The Wanderer: Frankenstein's Creature

Game review by
David Chapman, Common Sense Media
The Wanderer: Frankenstein's Creature Game Poster Image
Revisiting classic stories with new, modern-day twists.

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The parents' guide to what's in this game.

Positive Messages

Central focus is discovery, and how the choices we make and beliefs we form can shape our view of the world. It also goes even deeper into the message of how the way we view the world not only shapes us as individuals, but also how others view us as well.

Positive Role Models & Representations

In literature, Frankenstein's Creature is initially sympathetic, but circumstances take it down a darker path. Here, players begin as a blank slate, innocent and misunderstood, and it's the player's actions that determine whether or not the character becomes a true monster.

Ease of Play

The game's core is about the Creature's journey. Players walk around, explore the surrounding areas, and simply follow events as they unfold, making key decisions along the way. There's technically no right or wrong decision to make, and the story continues without any "Game Over" until the narrative reaches its conclusion.


It features some minor scenes of violence and occasional blood, things like animals getting killed, townsfolk giving into mob mentality, etc., and the Creature's reactions can be equally violent in return. But the artistic style keeps these actions from being graphic.


Inspired by the Frankenstein novel by Mary Shelley.

Drinking, Drugs & Smoking

What parents need to know

Parents need to know that The Wanderer: Frankenstein's Creature is an interactive adventure game available for download on Nintendo Switch, as well as on Windows and MacOS-based computers. The story is inspired by and based on the Dr. Frankenstein's creation as presented in Mary Shelley's original Frankenstein novel. Players control the Creature and how he interacts with the world, which in turn changes how the world looks, as well as how the people and things in it react to his presence. There's some minor violence, but nothing particularly gory or graphic. The game requires a fair amount of advanced reading skills but doesn't contain any profanity.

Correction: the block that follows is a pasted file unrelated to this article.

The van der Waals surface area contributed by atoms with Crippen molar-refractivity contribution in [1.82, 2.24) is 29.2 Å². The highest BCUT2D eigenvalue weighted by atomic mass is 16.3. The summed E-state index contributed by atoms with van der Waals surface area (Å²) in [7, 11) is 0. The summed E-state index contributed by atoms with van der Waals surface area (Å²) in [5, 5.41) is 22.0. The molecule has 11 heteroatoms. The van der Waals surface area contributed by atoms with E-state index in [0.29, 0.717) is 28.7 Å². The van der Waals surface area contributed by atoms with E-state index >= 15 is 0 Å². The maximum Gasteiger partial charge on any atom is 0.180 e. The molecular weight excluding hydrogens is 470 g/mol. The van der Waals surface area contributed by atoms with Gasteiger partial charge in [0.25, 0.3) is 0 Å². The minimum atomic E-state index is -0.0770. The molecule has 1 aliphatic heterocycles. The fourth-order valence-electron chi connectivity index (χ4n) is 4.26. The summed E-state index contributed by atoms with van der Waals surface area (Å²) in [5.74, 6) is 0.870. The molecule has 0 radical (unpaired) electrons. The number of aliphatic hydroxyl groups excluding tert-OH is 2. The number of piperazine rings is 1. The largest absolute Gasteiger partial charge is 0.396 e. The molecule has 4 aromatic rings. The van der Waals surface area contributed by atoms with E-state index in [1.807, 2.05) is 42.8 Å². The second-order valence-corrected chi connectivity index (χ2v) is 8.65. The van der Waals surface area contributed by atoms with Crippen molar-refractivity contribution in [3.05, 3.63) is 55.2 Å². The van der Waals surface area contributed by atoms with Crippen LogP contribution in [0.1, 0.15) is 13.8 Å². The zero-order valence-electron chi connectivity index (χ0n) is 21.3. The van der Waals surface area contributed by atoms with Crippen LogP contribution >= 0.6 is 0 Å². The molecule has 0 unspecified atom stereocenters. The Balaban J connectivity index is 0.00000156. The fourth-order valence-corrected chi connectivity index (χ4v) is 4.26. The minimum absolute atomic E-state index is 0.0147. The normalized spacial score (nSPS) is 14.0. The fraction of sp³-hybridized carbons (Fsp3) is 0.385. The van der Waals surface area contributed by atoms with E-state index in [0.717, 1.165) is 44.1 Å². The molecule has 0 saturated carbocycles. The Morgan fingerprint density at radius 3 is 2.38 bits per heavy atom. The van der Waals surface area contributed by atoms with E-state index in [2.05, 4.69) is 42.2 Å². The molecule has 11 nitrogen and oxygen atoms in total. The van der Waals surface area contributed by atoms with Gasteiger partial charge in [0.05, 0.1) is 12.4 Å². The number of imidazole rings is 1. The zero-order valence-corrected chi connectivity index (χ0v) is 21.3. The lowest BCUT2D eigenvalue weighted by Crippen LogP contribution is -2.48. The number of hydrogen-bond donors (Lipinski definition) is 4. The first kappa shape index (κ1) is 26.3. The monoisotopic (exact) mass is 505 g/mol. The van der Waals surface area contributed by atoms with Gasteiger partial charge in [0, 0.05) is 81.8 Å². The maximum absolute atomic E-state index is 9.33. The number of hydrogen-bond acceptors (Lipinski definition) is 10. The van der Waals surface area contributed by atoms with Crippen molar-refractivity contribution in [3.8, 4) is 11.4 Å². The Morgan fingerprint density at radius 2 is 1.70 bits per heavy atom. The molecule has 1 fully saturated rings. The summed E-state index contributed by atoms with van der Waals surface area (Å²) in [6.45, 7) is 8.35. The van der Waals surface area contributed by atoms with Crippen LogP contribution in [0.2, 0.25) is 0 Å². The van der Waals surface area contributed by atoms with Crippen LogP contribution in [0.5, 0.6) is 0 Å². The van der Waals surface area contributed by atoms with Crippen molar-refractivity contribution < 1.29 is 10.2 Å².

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What's it about?

Inspired by Mary Shelley's original Frankenstein novel, THE WANDERER: FRANKENSTEIN'S CREATURE takes players on an artistic and emotionally charged journey of what it truly means to be human. Abandoned by his creator, the only father he's known, the Creature awakens alone in an unfamiliar world. Driven by the need to understand the world and what his place in it is, the Creature sets out on his own, taking in the awe and wonder of all around him. But exactly how he sees this new world is up to you and the choices you make. Others may have told his story in the past, but this time it's yours to tell. Will you follow a path of hope and innocence, a gentle giant seeking acceptance? Or will you follow a darker path, your imposing form bringing fear and hate to those who dare to cross your path? Will you find a sense of peace and solace? Or will you be consumed by your rage?

Is it any good?

Most people's image of Frankenstein's monster is the slow and sluggish brute with bolts sticking out of his neck from the classic Universal monster movies. But The Wanderer: Frankenstein's Creature takes its cue from the original Mary Shelley novel, which presented the Creature as an intelligent but naive creature, shaped by how others treat him and by his desire to be accepted. In this game, the Creature is once again a blank slate -- only this time his world view is dictated by your actions. These choices direct the path of the story but don't end it prematurely. There's no "Game Over" until the narrative you've crafted comes to its natural conclusion.

The Wanderer: Frankenstein's Creature is less of a game and more of an interactive story. There are a few light puzzle elements that spring up over the course of the story, but none of them are particularly difficult to figure out. In fact, they almost seem like an afterthought tossed in just to remind you that this is still, technically, a game. It's also a relatively short game, clocking in at about two hours or so from start to finish, depending on your actions. In spite of this, watching everything unfold -- whether it's the bright color palette when things are going right or the dismal grays as things fall apart -- feels like a true work of art coming together as you play.

Talk to your kids about ...

  • Families can talk about self-image. How important is it for us to define our own personality, rather than have it defined for us by others? How can our personality and demeanor reflect our view of the world, and how the world treats us in return?

  • What are some examples of classic literature being updated for newer audiences? Do you prefer these updates to remain closer to the original source? How can these classics inspire today's content creators?

Game details

Our editors recommend

For kids who love adventure

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